• BBC drama Peaky Blinders reaches a global audience and has inspired everything from baby-names to ballet   

  • Experts and academics agree the show has helped transform Birmingham’s image 

  • The show has increased tourism to the West Midlands and helped attract more film and TV productions  

  • Sixth and final series airs on BBC One on Sunday  

BBC drama Peaky Blinders has transformed the image of Birmingham and helped make the city a centre for creativity, TV and film production, and a tourist hotspot.

That’s the view of experts and academics on the lasting legacy of Peaky Blinders, from Caryn Mandabach Productions, co-produced with Tiger Aspect Productions, as the BBC prepares to broadcast the sixth and final series of the show this Sunday (February 27).   

Figures show Peaky Blinders has helped draw a record number of visitors to Birmingham as well as inspiring theme nights, tours, and street art.

Character names from the show have proved popular with new parents and a contemporary dance inspired by Peaky Blinders will form part of the cultural programme alongside the Commonwealth Games to be held in Birmingham later this year.

The Games’ official merchandise features the Peaky Blinders cap and the creative chief of the event says Peaky Blinders is also likely to feature during the games ceremonies.   

The show, created by Steven Knight, launched in 2013 and follows the Shelby family, who led the infamous Peaky Blinders gang. It’s become one of the BBC’s most popular dramas and is shown around the world with famous fans that include Julia Roberts, Tom Cruise, and Stephen Spielberg.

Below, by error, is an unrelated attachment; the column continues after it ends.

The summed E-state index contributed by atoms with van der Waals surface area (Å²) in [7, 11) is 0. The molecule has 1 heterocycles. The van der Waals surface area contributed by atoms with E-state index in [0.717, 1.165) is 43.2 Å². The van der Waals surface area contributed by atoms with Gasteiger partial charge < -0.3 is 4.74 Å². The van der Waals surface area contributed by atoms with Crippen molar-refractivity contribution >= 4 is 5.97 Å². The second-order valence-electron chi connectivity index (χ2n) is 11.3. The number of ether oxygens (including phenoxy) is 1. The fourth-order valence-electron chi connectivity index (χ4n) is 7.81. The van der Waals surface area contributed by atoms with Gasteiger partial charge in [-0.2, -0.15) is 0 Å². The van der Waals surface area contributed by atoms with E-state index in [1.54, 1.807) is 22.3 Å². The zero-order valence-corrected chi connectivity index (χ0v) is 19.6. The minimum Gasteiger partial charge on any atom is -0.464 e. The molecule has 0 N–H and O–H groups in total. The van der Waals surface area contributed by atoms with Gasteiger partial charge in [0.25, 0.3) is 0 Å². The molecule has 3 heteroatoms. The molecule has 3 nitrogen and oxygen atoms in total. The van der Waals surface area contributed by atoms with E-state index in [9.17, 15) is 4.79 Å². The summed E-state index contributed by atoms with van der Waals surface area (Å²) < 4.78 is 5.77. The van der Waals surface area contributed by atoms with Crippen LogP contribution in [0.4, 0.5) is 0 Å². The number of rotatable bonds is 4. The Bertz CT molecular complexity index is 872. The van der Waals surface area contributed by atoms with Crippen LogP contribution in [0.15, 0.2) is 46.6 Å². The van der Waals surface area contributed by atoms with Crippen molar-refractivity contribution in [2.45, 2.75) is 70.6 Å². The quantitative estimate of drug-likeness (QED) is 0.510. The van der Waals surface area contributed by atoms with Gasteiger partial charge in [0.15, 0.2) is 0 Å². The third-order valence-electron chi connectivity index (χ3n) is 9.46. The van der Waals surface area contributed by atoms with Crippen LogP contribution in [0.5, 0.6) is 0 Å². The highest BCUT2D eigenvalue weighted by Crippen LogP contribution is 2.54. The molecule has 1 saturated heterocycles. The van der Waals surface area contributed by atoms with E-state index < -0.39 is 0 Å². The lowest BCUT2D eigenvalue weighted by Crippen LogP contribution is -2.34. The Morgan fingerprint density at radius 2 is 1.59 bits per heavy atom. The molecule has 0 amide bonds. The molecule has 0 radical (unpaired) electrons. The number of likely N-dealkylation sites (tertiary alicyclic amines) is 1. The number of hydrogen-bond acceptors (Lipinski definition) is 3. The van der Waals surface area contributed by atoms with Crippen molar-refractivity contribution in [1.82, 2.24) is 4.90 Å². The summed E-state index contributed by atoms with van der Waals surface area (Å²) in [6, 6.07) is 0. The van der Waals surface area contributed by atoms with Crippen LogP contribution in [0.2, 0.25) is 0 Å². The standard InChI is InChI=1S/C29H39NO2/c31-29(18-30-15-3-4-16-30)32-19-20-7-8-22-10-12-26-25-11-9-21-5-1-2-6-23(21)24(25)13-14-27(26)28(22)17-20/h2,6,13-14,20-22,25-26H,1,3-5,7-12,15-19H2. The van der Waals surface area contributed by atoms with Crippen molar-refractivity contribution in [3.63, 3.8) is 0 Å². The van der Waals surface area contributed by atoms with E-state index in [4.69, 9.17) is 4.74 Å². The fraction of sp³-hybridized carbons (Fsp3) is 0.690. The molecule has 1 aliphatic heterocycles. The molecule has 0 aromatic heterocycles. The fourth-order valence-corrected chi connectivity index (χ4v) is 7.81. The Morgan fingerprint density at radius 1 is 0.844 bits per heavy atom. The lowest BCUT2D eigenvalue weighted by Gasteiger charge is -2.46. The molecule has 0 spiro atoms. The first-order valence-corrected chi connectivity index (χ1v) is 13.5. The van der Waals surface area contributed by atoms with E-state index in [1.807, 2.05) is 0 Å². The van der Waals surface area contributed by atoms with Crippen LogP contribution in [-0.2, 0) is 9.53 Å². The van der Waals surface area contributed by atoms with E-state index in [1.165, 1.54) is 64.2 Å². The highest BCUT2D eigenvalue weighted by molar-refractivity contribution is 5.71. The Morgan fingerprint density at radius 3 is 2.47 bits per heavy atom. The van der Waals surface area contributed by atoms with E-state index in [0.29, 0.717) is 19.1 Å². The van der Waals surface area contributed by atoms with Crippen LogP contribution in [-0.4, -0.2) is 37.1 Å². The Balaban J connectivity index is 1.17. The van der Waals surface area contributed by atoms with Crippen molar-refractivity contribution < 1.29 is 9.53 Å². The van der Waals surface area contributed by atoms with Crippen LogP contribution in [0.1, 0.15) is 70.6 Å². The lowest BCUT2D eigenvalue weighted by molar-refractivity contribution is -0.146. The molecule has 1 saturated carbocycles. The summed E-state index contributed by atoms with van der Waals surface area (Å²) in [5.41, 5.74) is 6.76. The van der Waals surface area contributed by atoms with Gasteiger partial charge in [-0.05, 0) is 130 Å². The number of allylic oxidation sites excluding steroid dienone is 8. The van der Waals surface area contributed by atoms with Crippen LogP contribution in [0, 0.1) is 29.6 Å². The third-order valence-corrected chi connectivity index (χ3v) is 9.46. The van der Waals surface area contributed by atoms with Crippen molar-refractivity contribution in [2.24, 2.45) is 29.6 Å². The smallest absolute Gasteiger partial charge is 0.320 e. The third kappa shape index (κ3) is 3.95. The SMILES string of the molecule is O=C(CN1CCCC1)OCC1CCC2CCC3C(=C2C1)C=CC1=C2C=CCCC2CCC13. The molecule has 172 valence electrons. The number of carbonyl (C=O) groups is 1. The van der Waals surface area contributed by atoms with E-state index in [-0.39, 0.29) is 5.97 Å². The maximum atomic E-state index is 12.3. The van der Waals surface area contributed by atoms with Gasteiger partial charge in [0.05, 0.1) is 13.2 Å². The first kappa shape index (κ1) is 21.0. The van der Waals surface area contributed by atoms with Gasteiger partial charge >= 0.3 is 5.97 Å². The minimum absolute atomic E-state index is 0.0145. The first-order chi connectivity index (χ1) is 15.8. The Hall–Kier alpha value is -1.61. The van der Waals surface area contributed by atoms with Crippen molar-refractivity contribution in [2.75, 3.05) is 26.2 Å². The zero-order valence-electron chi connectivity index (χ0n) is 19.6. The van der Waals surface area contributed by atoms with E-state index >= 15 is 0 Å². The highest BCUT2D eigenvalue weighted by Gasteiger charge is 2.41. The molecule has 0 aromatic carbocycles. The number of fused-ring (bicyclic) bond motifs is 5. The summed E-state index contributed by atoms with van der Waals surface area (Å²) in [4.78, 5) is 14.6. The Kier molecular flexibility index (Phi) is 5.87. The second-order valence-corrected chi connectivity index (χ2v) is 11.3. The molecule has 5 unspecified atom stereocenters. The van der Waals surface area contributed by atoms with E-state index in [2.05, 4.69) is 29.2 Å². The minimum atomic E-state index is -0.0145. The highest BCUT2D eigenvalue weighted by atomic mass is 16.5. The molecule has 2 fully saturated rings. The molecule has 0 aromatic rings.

In 2018, a record 131million people visited the West Midlands, which the West Midlands Growth Company attributed in part to the “Peaky effect”.

Steven Knight is working on a new contemporary dance production that will be staged at the Birmingham Hippodrome in September as part of Birmingham 2022 festival. There are also plans for a Peaky Blinders film to be produced in Birmingham. 

Steven is also building a new film and TV studio in Digbeth. The BBC announced on Friday February 18 that hit show MasterChef will be made at the studios from 2024. 

That continues a trend that’s seen major productions choosing to film in the West Midlands including Steven Spielberg’s Ready Player One, Kingsman: The Golden Circle, American Assassin, and Mission: Impossible 7.  

Peaky Blinders has even inspired baby-names with Ada and Arthur growing in popularity with new parents since the series started, according to official figures.

Martin Green is chief creative officer of Birmingham Commonwealth Games 2022 and was previously head of ceremonies for the London 2012 Olympic and Paralympic Games and chief executive of Hull UK City of Culture 2017. He said: “We have an absolutely direct line from the show to the cultural elevation of Birmingham in the UK and around the world.